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Small molecule drugs in cystic fibrosis
  1. Christopher Hine1,
  2. Prasad Nagakumar1,2,
  3. Maya Desai1
  1. 1 Paediatric Respiratory Medicine Department, Birmingham Children's Hospital, Birmingham, West Midlands, UK
  2. 2 Birmingham Acute Care Research Group, Institute of Inflammation and Ageing, University of Birmingham, Birmingham, UK
  1. Correspondence to Dr Christopher Hine, Birmingham Children's Hospital NHS Foundation Trust, Birmingham, UK; christopher.hine{at}

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Cystic fibrosis (CF) is the most common inherited genetic disease in the Caucasian population, affecting more than 10 000 people in the UK. Discovered in 1989, the underlying pathology is a defect in the Cystic Fibrosis Transmembrane Conductance Regulator (CFTR) gene on chromosome 7 and the subsequently produced protein. More than 2000 mutations have been identified.

Prior to the development of therapies targeting the CFTR protein, treatment has focused on preventing and treating the result of this defect including thick secretions, recurrent infections and failure to thrive. This is a significant treatment burden to the patient and family that continues lifelong.

This summary will provide an overview of small molecule precision medicines (CFTR modulators) and describe how their development is revolutionising CF care.

CFTR protein

The CFTR protein is an ATP-dependent epithelial ion channel that contributes to the absorption and secretion of salt and water in various organs including the lungs, pancreas and gastrointestinal tract. Defects in the gene for the CFTR protein leads to malfunctioning or absent CFTR protein, which in turn leads to abnormal chloride conductance on the epithelial cell apical membrane. The precise mechanism of abnormal chloride transport varies depending on the specific gene mutation. The gene mutations have historically been grouped into six classes to represent the nature of the defect (figure 1).

Figure 1

Representation of cystic fibrosis classification (I to VI). Class I—no protein: these mutations stop any recognisable CFTR protein from being produced due to stop codons in the gene. Class II—no traffic: these mutations affect CFTR processing in the endoplasmic reticulum (which recognises the malformed protein leading to protein destruction). Class III—no function: these proteins reach the cell surface, but the opening of the CFTR protein is affected. These are also called ‘gating defects’. Class IV—less function: this group of mutations reduce the passage of chloride ions through the CFTR protein channel, therefore reducing its function. Class V—less protein: these mutations result in a reduced amount of CFTR protein. Class VI—less stable: mutations here give a reduced amount of CFTR protein at the cell surface due to poor stability of the protein.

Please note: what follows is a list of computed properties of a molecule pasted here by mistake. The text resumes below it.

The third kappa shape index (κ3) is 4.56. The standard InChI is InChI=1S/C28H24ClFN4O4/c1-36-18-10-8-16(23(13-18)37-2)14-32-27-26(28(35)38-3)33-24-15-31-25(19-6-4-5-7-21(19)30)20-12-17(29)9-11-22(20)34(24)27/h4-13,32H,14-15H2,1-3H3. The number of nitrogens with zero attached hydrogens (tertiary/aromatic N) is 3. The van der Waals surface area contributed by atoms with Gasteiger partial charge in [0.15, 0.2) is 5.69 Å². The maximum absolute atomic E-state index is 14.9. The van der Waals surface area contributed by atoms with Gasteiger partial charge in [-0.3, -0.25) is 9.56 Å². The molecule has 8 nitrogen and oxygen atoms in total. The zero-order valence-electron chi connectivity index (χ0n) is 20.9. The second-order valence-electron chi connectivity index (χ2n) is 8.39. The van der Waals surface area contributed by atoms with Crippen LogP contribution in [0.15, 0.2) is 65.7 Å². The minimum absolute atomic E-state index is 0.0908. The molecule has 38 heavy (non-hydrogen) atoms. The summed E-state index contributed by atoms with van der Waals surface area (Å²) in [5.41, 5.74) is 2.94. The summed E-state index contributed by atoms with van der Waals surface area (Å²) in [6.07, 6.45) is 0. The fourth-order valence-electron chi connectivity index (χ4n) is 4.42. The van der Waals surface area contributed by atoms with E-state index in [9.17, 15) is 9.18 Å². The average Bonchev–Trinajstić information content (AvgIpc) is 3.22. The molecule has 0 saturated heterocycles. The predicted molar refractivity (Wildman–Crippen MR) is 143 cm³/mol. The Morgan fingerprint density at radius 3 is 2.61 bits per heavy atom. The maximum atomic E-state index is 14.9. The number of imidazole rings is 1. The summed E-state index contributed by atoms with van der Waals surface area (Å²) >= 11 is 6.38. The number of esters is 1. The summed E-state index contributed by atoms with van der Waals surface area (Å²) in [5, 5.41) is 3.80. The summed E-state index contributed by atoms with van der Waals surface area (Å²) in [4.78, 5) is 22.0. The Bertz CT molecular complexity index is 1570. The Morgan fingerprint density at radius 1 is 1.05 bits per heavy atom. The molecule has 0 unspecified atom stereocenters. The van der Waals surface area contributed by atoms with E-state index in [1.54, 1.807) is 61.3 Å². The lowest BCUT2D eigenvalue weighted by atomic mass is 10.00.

CFTR protein targeted molecules

The CFTR protein itself is an attractive therapeutic target as it is the underlying cause of the pathology in CF. Functional assays examining the activity of the chloride channel first needed to be developed to evaluate the efficacy of proposed new treatments. This then opened the door for pre-clinical work to examine the action of many different compounds in a short period of time, termed high-throughput screening.1

High-throughput screening is the concept of testing a large-scale chemical library of thousands of compounds in the search for therapeutic options. Using the simple and rapid assays that had been developed, investigators assessed the compounds, looking for ‘hits’—that is, identifying possible therapeutic options. Development can then continue with these compounds, moving towards those with clinical applications.

Ivacaftor (Kalydeco; Vertex Pharmaceuticals)

High-throughput screening of 228 000 drug-like compounds was performed using a fluorescence membrane potential assay designed to identify compounds that improved the likelihood of the CFTR protein achieving chloride transport. Substances that work in this way are known as CFTR potentiators. Ivacaftor is a CFTR potentiator and was the first small molecule drug to progress to use in clinical practice in CF. Its pharmacology was first demonstrated in cultured cells before its safety was established in humans. The first human trials examining drug safety and pharmacokinetics were conducted in adults from 2007 to 2008, and were initially short (14 to 28 days), but still, small improvements were noted in lung function (FEV1), with a big decrease in sweat chloride.2